Librepensante/Free thinker

Posted: October 10, 2011 by Fei An in Uncategorized

Touching Colombian ground again after my thesis felt like coming home again. The air, the people, the vendors, everything felt, sounded and tasted familiar. And of course, the good thing about coming back is to see old friends again. After a few days of acclimatizing I felt like I had never left.
And soon enough also I rolled into the familiar field of activists and artists again. On this Wednesday, contemporary artist and designer Hamilton Mestizo invited me to a conference in the Javeriana University. I got to know Hamilton during my thesis as a friend of a friend where he already told me about the project “Librepensante” several times, but it was only after this conference that I really understood what he was doing. Librepensante was a small collective aiming to establish a network between ‘things’: human and non-human, digital and non-digital. As we entered a little late to the meeting, Hamilton was already explaining about some of the projects they had done earlier. Although many of the projects were very technical in its execution and a little too far- fetched to understand for a non-technician , most of them had a strong conceptual idea behind it as well.
The first example was a doll that would run on solar energy. The task for kids was to take care of it and reply to the demands of the doll. Thinking about Tamagotchi a little bit, I guess you could consider this the organic, child labour free and environment friendly version.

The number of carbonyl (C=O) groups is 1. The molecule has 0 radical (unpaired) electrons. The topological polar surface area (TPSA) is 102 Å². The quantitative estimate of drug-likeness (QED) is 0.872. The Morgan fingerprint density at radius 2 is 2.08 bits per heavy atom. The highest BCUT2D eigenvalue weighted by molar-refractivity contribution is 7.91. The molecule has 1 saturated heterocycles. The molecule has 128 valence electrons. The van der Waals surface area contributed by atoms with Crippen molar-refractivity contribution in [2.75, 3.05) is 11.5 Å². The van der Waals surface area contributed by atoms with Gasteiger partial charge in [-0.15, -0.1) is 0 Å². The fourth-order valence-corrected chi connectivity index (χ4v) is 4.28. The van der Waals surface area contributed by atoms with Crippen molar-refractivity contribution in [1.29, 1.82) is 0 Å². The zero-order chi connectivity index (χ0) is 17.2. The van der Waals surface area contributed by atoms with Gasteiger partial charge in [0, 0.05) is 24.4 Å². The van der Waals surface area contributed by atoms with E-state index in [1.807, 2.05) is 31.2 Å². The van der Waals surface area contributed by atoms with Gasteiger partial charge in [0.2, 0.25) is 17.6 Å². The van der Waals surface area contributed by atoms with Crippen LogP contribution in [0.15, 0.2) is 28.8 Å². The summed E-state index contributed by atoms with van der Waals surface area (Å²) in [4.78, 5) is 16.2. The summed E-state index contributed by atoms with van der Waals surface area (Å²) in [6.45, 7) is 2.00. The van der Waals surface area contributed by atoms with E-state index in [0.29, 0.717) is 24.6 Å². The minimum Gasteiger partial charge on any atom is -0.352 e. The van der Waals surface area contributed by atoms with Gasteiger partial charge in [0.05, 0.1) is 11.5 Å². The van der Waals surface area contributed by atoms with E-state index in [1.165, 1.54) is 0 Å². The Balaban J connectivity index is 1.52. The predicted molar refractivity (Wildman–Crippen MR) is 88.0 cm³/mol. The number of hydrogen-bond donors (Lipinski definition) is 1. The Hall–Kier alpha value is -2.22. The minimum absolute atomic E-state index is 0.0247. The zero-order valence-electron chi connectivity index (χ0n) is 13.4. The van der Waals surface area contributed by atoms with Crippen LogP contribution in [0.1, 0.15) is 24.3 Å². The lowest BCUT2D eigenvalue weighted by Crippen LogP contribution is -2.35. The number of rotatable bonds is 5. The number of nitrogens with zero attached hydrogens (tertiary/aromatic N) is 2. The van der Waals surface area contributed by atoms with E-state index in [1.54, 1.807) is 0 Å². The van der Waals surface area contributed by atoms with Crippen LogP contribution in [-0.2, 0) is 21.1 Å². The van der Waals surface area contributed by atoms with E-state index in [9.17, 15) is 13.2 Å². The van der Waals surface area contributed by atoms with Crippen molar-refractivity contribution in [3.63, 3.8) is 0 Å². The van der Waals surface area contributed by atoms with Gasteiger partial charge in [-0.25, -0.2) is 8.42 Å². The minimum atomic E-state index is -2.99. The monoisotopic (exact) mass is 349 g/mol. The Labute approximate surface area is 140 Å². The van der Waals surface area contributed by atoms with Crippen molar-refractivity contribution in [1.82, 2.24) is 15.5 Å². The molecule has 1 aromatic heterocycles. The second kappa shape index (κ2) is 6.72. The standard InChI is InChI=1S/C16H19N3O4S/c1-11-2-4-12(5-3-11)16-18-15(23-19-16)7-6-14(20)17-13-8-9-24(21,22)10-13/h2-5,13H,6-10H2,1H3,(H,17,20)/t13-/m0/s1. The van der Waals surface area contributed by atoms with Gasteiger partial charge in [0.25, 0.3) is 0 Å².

Another project that I liked very much was related to urban gardening, the growing of plants and flowers in urban settings with a touch of technology to it. For those who are familiar with the city of Bogota, know that air pollution is very prominent in most of the busy areas of the cities. Therefore, the group Librepensante thought of a way to purify the air. Walking around with a cart of herbs and CO2 consuming plants, one of the participants of the project would walk around in town breathing in the only bit of fresh air available in its surroundings (see picture). The other aim of the project was to explore alternative uses of ordinary products and utensils. Fruit, connected to electrodes was used to generate energy and a Playstation joystick used as a bike bell.

This new way of “product hacking” made me realize something about the society we live in. Do we actually know the things we are using? Or have we just become passive and uncritical consumers? If a lemon can create the same effect as a battery, what more is my smartphone capable of that I have no idea of?

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